How Agile is Your Organisation?
If you haven’t thought about this, you soon will because business agility is about to become the key battleground for companies that want to remain competitive. In addition to operational agility, marketers are also going to need to be much more agile in the way they construct their communication plans and flight their work.
Perhaps a more helpful way to think about communicating in a virtualised world is to adopt a UX mindset. Rather than the linear delivery of your typical campaign (ie. big TV ad that trickles down through other media), you need to consider all the points in a possible journey and realise that your customer might begin their journey with you at any of them. Are we witnessing the end of the TV ad? Of course not. In fact, big ideas and creative thinking are needed now more than ever.
Virtualisation means the ‘big idea’ is no longer big enough; you still need one, but you need to think about it very differently.
How Agile are Your Partners?
As with your own agility, if you haven’t assessed the operational agility of the companies you depend upon, now might be a very good time to get started. Also worth interrogating is how well they work with each other, and how many partners you have. Needless complexity, friction between partners, or relying on too many third parties are all likely to significantly impede your ability to compete. The questions you could ask about your business partners are:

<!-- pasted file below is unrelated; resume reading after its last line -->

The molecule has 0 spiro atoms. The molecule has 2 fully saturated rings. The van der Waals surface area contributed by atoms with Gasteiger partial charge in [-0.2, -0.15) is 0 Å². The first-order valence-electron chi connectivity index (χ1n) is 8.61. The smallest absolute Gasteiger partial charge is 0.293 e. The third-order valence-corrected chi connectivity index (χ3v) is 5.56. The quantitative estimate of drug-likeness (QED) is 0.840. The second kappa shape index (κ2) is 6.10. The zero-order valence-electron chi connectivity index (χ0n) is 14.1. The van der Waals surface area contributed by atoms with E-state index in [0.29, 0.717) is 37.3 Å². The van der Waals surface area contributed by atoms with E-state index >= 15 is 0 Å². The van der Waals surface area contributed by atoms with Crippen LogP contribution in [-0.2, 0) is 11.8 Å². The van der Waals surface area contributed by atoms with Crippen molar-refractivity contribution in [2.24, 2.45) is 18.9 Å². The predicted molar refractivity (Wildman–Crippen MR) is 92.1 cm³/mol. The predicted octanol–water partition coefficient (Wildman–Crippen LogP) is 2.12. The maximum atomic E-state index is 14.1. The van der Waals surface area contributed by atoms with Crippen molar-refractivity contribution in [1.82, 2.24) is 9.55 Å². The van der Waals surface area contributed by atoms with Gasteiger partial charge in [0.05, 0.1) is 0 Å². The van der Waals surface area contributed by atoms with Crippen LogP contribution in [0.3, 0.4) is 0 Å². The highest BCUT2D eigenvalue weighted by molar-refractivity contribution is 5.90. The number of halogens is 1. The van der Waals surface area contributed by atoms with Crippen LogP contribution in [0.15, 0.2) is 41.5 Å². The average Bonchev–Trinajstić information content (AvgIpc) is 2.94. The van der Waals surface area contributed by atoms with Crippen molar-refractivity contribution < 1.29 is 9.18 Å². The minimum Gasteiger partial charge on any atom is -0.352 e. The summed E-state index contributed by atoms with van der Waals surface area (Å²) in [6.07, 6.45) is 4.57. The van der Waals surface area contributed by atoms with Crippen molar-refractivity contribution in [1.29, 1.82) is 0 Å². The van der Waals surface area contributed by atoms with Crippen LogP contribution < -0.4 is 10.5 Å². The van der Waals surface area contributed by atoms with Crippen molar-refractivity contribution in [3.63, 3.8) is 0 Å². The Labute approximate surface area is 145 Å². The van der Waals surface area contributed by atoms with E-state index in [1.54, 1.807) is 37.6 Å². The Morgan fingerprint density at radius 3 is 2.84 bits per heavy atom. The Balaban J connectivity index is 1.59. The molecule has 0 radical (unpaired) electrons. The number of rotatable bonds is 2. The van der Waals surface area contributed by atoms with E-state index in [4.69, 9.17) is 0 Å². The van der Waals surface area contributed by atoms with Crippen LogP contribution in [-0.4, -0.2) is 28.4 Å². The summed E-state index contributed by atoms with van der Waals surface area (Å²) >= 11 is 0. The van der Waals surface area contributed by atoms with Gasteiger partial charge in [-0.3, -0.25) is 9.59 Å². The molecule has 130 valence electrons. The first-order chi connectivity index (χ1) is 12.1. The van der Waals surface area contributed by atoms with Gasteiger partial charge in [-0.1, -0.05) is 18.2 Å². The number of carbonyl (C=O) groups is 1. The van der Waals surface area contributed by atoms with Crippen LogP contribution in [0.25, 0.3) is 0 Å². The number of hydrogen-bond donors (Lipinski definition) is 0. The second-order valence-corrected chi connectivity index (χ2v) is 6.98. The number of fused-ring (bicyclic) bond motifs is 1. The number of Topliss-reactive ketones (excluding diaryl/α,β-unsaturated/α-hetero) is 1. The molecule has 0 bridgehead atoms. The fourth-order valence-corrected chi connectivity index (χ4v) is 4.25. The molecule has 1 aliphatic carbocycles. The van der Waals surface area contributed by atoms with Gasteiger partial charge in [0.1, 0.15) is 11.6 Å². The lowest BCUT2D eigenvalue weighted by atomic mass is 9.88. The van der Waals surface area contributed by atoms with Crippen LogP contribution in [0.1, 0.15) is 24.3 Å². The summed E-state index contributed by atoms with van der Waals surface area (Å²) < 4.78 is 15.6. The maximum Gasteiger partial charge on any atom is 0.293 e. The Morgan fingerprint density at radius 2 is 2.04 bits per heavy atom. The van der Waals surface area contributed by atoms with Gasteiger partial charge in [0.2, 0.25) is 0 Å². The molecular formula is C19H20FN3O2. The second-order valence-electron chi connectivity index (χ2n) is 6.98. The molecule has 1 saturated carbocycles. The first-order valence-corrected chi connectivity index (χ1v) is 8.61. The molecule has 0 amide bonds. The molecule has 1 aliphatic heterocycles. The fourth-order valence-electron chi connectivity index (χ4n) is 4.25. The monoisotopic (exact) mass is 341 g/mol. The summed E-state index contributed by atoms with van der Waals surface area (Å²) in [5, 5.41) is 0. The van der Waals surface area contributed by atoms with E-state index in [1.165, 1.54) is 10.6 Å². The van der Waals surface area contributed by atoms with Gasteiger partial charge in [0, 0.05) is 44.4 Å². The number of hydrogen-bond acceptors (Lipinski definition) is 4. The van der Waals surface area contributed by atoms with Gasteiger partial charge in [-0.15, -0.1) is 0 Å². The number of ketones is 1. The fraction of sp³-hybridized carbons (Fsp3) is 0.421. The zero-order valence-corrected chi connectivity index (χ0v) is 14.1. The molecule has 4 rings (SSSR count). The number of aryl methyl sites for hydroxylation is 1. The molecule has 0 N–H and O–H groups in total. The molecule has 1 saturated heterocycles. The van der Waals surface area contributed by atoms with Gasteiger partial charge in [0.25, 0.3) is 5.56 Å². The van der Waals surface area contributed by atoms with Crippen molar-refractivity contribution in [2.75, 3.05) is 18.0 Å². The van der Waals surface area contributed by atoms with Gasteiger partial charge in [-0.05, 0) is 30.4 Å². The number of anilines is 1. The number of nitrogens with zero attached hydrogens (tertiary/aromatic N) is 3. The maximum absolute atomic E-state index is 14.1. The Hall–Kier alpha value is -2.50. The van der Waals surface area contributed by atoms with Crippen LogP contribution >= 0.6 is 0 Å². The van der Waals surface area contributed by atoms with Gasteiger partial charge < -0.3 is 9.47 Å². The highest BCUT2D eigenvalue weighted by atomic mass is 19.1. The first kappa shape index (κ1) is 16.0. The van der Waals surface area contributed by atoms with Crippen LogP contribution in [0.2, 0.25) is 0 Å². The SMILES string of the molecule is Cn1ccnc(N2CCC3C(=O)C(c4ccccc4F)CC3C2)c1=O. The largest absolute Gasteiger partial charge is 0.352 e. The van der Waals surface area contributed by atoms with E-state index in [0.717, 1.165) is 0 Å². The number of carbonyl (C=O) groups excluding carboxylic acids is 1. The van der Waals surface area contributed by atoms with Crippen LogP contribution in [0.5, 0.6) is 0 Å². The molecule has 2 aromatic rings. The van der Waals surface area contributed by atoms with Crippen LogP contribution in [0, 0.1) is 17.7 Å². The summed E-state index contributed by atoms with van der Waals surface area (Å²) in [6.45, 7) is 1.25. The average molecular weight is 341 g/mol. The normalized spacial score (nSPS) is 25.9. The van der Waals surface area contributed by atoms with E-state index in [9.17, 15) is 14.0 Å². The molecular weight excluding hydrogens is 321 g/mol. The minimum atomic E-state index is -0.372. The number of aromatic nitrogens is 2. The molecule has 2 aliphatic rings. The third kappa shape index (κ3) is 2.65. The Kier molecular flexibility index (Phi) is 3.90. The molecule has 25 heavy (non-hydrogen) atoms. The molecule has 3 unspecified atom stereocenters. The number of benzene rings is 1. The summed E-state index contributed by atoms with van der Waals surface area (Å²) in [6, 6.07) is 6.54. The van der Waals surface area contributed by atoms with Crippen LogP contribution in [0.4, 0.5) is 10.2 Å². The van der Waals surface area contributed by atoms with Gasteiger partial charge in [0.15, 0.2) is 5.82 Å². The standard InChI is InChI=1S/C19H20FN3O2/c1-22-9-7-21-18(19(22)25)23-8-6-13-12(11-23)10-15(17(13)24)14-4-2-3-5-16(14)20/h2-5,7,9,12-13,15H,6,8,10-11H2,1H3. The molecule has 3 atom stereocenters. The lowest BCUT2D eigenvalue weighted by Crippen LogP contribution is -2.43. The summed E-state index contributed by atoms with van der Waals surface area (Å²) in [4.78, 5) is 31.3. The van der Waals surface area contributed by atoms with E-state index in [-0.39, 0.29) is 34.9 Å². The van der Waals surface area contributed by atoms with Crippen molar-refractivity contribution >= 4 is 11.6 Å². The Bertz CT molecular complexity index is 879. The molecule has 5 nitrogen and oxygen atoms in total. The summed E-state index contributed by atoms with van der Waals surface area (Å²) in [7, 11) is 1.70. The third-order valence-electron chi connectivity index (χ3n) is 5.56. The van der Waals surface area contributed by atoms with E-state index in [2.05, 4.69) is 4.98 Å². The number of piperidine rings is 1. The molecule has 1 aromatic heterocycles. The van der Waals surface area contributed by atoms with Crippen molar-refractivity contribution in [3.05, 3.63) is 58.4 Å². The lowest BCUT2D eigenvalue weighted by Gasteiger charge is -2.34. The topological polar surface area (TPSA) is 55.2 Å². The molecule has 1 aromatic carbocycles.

● Do they incorporate future-focused data in their planning and operations, or are they informed only by historical data?
● Can they flex and provide different sorts of talent at a moment’s notice?
● Can they demonstrate an ability to rapidly change tack as new information comes to hand, or do they only talk about their ‘processes’ (which are by definition, fixed)?
● Do they offer you multiple ways to engage with and use their services?
● Are they internally aligned and connected as a business, or do they operate in silos?
Virtualising Your Brand
Virtualisation is likely to feel very messy at first. And that’s okay; this is not Hawkins, our world is not ending. But to win in this new era, marketers must wholly embrace that complexity with an openness to new models and ways of thinking and working.
Critical will be the ability to access different types of talent quickly and deploy those people in more flexible working models to meet rapidly changing demands. In practice, that could look like using embedded or hybrid/remote teams that can quickly scale up and down. Equally important will be the ability to scale up and down asset production because in a virtualised world you need to ‘show up’ everywhere, all the time. Does your current production capability give you the ability to do that efficiently and cost-effectively?
Like a supernatural creature from Stranger Things, virtualisation might seem intimidating, and in some ways it is. But it also represents an incredibly exciting opportunity for those brands that choose to step forward rather than stubbornly insist this ‘doesn’t apply to them’. However you might personally feel about virtualisation, know that it is coming, and soon.
Just don’t blink, or you’ll miss it.